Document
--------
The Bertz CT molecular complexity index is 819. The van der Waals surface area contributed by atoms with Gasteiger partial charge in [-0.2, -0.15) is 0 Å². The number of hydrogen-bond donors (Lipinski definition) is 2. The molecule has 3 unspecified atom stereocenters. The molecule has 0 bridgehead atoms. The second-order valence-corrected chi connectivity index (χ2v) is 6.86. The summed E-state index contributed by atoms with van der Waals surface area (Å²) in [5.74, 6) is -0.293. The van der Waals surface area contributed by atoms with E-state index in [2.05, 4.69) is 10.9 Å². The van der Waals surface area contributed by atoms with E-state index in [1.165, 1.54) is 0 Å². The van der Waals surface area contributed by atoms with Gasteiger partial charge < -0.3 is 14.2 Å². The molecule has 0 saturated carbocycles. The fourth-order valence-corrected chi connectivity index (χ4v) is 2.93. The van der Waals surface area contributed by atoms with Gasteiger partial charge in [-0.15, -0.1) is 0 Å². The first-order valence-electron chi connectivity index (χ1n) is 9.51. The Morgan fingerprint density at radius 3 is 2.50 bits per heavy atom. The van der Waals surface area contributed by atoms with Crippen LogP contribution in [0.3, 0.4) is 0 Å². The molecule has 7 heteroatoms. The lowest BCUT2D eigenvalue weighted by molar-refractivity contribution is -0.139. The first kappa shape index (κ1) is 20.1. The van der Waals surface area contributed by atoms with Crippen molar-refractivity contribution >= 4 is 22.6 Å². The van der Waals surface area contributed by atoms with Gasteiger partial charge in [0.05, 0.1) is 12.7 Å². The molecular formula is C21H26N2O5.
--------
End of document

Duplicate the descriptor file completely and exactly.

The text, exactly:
The Bertz CT molecular complexity index is 819. The van der Waals surface area contributed by atoms with Gasteiger partial charge in [-0.2, -0.15) is 0 Å². The number of hydrogen-bond donors (Lipinski definition) is 2. The molecule has 3 unspecified atom stereocenters. The molecule has 0 bridgehead atoms. The second-order valence-corrected chi connectivity index (χ2v) is 6.86. The summed E-state index contributed by atoms with van der Waals surface area (Å²) in [5.74, 6) is -0.293. The van der Waals surface area contributed by atoms with E-state index in [2.05, 4.69) is 10.9 Å². The van der Waals surface area contributed by atoms with E-state index in [1.165, 1.54) is 0 Å². The van der Waals surface area contributed by atoms with Gasteiger partial charge < -0.3 is 14.2 Å². The molecule has 0 saturated carbocycles. The fourth-order valence-corrected chi connectivity index (χ4v) is 2.93. The van der Waals surface area contributed by atoms with Gasteiger partial charge in [-0.15, -0.1) is 0 Å². The first-order valence-electron chi connectivity index (χ1n) is 9.51. The Morgan fingerprint density at radius 3 is 2.50 bits per heavy atom. The van der Waals surface area contributed by atoms with Crippen LogP contribution in [0.3, 0.4) is 0 Å². The molecule has 7 heteroatoms. The lowest BCUT2D eigenvalue weighted by molar-refractivity contribution is -0.139. The first kappa shape index (κ1) is 20.1. The van der Waals surface area contributed by atoms with Crippen molar-refractivity contribution >= 4 is 22.6 Å². The van der Waals surface area contributed by atoms with Gasteiger partial charge in [0.05, 0.1) is 12.7 Å². The molecular formula is C21H26N2O5.